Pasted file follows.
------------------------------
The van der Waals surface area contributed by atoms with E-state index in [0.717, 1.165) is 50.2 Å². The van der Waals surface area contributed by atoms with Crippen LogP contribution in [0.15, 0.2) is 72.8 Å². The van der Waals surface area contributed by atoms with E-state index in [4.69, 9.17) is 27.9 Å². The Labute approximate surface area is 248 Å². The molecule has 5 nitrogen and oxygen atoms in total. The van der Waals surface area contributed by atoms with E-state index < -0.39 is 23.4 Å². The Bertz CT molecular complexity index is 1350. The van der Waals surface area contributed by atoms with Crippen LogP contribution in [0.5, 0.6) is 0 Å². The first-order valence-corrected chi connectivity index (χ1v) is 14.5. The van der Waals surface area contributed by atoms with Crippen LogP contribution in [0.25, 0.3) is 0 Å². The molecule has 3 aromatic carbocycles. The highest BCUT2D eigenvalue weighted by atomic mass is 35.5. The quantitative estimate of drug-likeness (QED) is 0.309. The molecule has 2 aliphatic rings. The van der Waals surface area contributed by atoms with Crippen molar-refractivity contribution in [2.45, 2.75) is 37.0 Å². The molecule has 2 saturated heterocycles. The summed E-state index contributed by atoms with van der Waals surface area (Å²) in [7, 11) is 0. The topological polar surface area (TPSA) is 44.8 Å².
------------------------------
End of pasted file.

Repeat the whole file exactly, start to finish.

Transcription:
The van der Waals surface area contributed by atoms with E-state index in [0.717, 1.165) is 50.2 Å². The van der Waals surface area contributed by atoms with Crippen LogP contribution in [0.15, 0.2) is 72.8 Å². The van der Waals surface area contributed by atoms with E-state index in [4.69, 9.17) is 27.9 Å². The Labute approximate surface area is 248 Å². The molecule has 5 nitrogen and oxygen atoms in total. The van der Waals surface area contributed by atoms with E-state index < -0.39 is 23.4 Å². The Bertz CT molecular complexity index is 1350. The van der Waals surface area contributed by atoms with Crippen LogP contribution in [0.5, 0.6) is 0 Å². The first-order valence-corrected chi connectivity index (χ1v) is 14.5. The van der Waals surface area contributed by atoms with Crippen LogP contribution in [0.25, 0.3) is 0 Å². The molecule has 3 aromatic carbocycles. The highest BCUT2D eigenvalue weighted by atomic mass is 35.5. The quantitative estimate of drug-likeness (QED) is 0.309. The molecule has 2 aliphatic rings. The van der Waals surface area contributed by atoms with Crippen molar-refractivity contribution in [2.45, 2.75) is 37.0 Å². The molecule has 2 saturated heterocycles. The summed E-state index contributed by atoms with van der Waals surface area (Å²) in [7, 11) is 0. The topological polar surface area (TPSA) is 44.8 Å².